Sunday, March 31, 2013
This was the nickname of the Chicago, Milwaukee, St Paul and Pacific (Milwaukee Road)'s EF-4 and EP-4 class electric locomotives. Together they comprised 12 units built by General Electric as part of a larger 20-unit order for export to the Soviet Union in 1946, and were originally designed to operate on the Soviet Railways (SZhD)'s 3,300 volt DC overhead system.
However, because of deteriorating relations with the Soviet Union, GE did not deliver them. Fourteen were built to the Russian broad gauge (5 ft or 1,524 mm) and the final six were built to standard gauge.
The Milwaukee Road had offered to buy all twenty, plus the spare parts inventory, for $1 million, little more than scrap value—an offer which GE accepted. However, the Milwaukee's Board of Directors would not release the money.
After the start of the Korean War, the Milwaukee needed more locomotives on their electrified mainline, and was also beset by a coal strike which necessitated sending most diesels back East (Milwaukee Lines East steam engines still burned coal, unlike Lines West steamers which were oil-burning). The Board of Directors returned to GE only to discover that eight locomotives and all the spare parts had been sold, and that the price for the remaining twelve locomotives was $1 million. Of the eight sold, three had gone to the Chicago South Shore and South Bend Railroad (the South Shore Line), and five to the Companhia Paulista de Estradas de Ferro of Brazil.
The Milwaukee's railroaders referred to the units as Little Joe Stalin's locomotives which was eventually shortened to simply Little Joe.
The Milwaukee was not impressed with these locomotives to begin with, finding them prone to wheelslip. The WW1-vintage General Electric motor-generator substations had difficulty supplying more than two EF-4s under heavy load and the controls were initially labelled in Russian.
After being given increased weight, and provided with adequate power, the EF-4s were excellent performers and very reliable. Some substations were later modified to supply up to 3,400 Volts to provide more power. Three units used on the South Shore Line were designed for 1500 Volts.
Later modifications to the EF-4s included the removal of driving controls and windows at one end to allow the relocation of some troublesome electrical equipment (improved main circuit breakers) into a cooler environment. (The model for this modification was the EP-4s, in which the Milwaukee workshops replaced the operating controls in the "B" end with a steam generator before they entered service.) The loss of this cab was inconsequential, as many Milwaukee electric locomotives were normally turned at the end of their runs in Avery, Deer Lodge or Harlowton, the road having preferred to maintain only one set of controls even on double-ended units. The most important and final major modification was the provision of multiple unit controls for trailing diesel-electric locomotives. It was not uncommon to see several diesel-electric locomotives being led by, and controlled from, one or two Little Joes or a set of Boxcabs in the 1960s and 1970s (as in the first pic)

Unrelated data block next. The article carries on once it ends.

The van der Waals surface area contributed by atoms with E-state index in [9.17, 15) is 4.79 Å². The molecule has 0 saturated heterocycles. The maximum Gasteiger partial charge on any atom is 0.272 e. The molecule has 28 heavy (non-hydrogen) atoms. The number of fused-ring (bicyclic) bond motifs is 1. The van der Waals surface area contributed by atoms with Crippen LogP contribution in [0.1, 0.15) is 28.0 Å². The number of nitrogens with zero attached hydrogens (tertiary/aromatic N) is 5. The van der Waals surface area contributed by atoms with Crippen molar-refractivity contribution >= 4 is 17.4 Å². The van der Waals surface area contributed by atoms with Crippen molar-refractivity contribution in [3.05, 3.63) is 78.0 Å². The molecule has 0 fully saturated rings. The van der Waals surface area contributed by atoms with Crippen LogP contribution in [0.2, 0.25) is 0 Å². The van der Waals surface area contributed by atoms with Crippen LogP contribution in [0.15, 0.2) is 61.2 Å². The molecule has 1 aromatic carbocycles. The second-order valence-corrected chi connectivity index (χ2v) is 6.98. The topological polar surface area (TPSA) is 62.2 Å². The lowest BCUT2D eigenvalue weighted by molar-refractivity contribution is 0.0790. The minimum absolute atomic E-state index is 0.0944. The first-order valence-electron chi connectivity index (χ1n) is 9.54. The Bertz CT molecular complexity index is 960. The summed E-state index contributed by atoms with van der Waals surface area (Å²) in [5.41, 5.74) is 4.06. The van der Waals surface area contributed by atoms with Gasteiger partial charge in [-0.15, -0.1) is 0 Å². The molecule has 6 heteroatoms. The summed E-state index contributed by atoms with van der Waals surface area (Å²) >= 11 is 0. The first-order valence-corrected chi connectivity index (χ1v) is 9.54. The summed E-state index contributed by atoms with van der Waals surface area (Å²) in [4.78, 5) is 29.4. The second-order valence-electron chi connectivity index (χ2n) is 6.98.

The main external difference that distinguished class EP-4 from EF-4 was the use of roller bearings on all axles on the E20 and E21 as delivered. The EF-4s were delivered with roller bearings on the forward (unpowered) trucks only, though they would have individual roller bearing axles substituted piecemeal in the shops whenever an original plain bearing axle on the motorized sets burned out or otherwise failed.
The Little Joes lasted until the end of electric operation on the Milwaukee on 15 June 1974, by which time they were the Milwaukee's only electric road locomotives, all the GE Freight Motors (except two which were used together in multiple unit operation as the Harlowton switcher) having succumbed to old age.
Axle arrangement 2-Do+Do-2
Length: 88 ft 10 in (27.08 metres)
Width: 10 ft 7 in (3.23 metres)
Height: 14 ft 5 in (4.39 metres)
Locomotive weight 545,600 lb (247.5 tonnes)
Weight on drivers: 406,000 lb (184 tonnes)
Traction motors GE750
Top speed 68 mph (109 km/h)
Power output: One hour: 5,530 hp Continuous: 5,110 hp
Tractive effort 75,700 lbf (337 kN)
Locomotive brake Air, 8-EL
(edited from wikipedia)
at 12:31 PM
Saturday, March 30, 2013
This has long been considered as one of the best places to observe Union Pacific action which is constant. No. 3920 was built in 1937, renumbered 3820 in 1944 and scrapped not long after this pic was taken. Today the trains are longer, heavier and have greater power than in steam days although big steam had a more dramatic effect.
at 11:17 PM
at 10:33 PM
The prototype of the Ed class is seen at English Electric's Preston plant prior to being shipped to NZ in 1938. For much more, see the book Railway Electrification in Australia and New Zealand.